Movie Review: The Last of the Mohicans

I’ve never read Cooper’s The Last of the Mohicans, but there have apparently been many movie adaptations of it. The one I saw, the 1992 version starring Daniel Day-Lewis, was apparently more based on the 1936 version than the book…or the 1920 version, which has “historical significance” according to the Library of Congress.

Confused? Don’t worry, that has nothing to do with the content anyway.

I’m going to start off by saying this movie had a very Lord of the Rings feel to it, with the same sort of landscapes, siege battles, and OP heroes. There’s even a tracking scene that’s very reminiscent of Aragorn, Legolas, and Gimli’s trek across Rohan in The Two Towers. …Or rather, Peter Jackson must have been inspired by The Last of the Mohicans. It thus felt very familiar, despite having been made ten years before the Lord of the Rings movies, themselves nearly ten years old now. (Yes, they are that old. Wow.)

The setting is what we know in the US as the French and Indian War, which is really just part of the larger Seven Years War that happened in Europe. If, like me, you’ve forgotten much of your American history (sorry, Mr. Rosado), or if you’re not from America, you might need a reminder of what’s going on: the French began pushing south into the British-claimed areas of North America, and the British and British colonists took up arms against them. Of course, the British then did plenty of pushing north and west into French-claimed land. Both sides enlisted the help of various Native American peoples. The people we think of as “Americans” still thought of themselves as British colonists.

The movie definitely plays off of the Revolutionary War, which was still twenty years away. The British commanders are inflexible yet foppish, and show little regard for the colonists. The British soldiers are almost ineffectual against the enemy (whether French or Huron)—which might be appropriate given their red uniforms. Modern Western prejudices are leveraged as well: the enemy Hurons wear very little clothing, while the protagonist Mohicans are in loose Western dress. The antagonist Magua often speaks in the third-person, while the protagonists speak completely fluent English. (This makes sense in the story, since Magua’s second language is supposedly French, not English, but it’s probably still deliberate.)

The music could also have been from Lord of the Rings, but it reminded me more of the score of Revenge of the Sith. It was more generic than either of those, though.

The actual plot was okay until the end. For most of the movie it was fairly standard: foppish male outsider comes to terms with brave locals, strong female outsider becomes a brave local (via love affair), brave locals risk their lives for others. What made this movie different from, say, Pocahontas or Avatar was that (a) they didn’t make such a big deal over the conversion, and (b) the outsider (lead male from the colonialist force) isn’t the main character and doesn’t become the leader of the tribe in the end. Why? Two reasons: first, that the main character, Nathaniel1, was adopted by the Mohicans but is actually white anyway, and considers himself half-colonist, half-Mohican; and second, that this is based on actual historical events and so they could have large-scale battles without worrying about pushing the plot along.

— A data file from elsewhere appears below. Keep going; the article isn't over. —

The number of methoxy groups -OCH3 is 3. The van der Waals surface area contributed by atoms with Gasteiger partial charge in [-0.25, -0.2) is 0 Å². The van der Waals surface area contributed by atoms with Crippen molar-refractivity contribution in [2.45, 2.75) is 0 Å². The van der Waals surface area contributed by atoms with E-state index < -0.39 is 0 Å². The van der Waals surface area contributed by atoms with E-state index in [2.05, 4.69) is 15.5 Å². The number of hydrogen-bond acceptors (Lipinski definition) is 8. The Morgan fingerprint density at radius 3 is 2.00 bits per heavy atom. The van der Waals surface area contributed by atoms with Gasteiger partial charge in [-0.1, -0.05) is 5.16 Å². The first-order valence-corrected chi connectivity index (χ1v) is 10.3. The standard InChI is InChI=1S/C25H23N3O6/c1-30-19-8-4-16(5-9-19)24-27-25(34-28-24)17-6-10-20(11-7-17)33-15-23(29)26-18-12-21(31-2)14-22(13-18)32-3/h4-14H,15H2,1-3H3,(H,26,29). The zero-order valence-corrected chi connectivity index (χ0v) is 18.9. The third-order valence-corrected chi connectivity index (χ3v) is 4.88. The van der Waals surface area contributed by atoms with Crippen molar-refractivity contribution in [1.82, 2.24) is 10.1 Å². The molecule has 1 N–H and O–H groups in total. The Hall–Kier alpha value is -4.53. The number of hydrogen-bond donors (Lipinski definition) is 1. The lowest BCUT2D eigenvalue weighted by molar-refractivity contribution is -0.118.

So when they were done with the large scale battles and got to the end, it all fell to pieces. In the last hour of the movie they jammed in self-sacrifice, suicide, questionable justice, and way too much deus ex machina in the form of not-quite-monologuing, which broke the immersion for me. “He could have just killed them!”2

Cooper’s book was apparently responsible for much of the modern American impressions of Native Americans (besides casinos), including both the positive and the negative, and both truth and fantasy. The movie doesn’t feel like it’s blatantly pushing one way or another on this—the moral is not that colonialism is bad (although remote government apparently is), or that war should give way to peace. Actually, I think the only proposed moral in the movie—which might be different from the book, mind you—is Justice, and not even the best-justified justice at that. For all we were supposed to hate him, Magua’s story of why he’s seeking revenge is just as painful as anything that happened to Nathaniel.

So should you watch it? Um. I guess not. The plot is a bit jumpy in addition to being a bit weak. The characters aren’t particularly interesting and the romance is pretty stilted. It didn’t make me think. The action is pretty good, but that’s about it.

It has great reviews on Rotten Tomatoes, though. Am I missing something?

Postscript (spoilers): At the end of the movie, Chingachgook declares himself the “last of the Mohicans”. It was very sad to me that Nathaniel, his “white son”, didn’t count at all. I mean, sure, he’s only honorary, and Chingachgook’s “seed” has died, but…doesn’t Nathaniel count for something?

  1. In the book this character calls himself “Natty Bumppo”, which I’ve actually heard before somewhere, but in the movie he’s just “Nathaniel”. The Huron call him “Long Rifle”, but they never explain why, and his Mohican name “Hawkeye”, IIRC, is never used. ↩︎

  2. When you get to this part of the movie, you’ll know what I’m talking about. ↩︎

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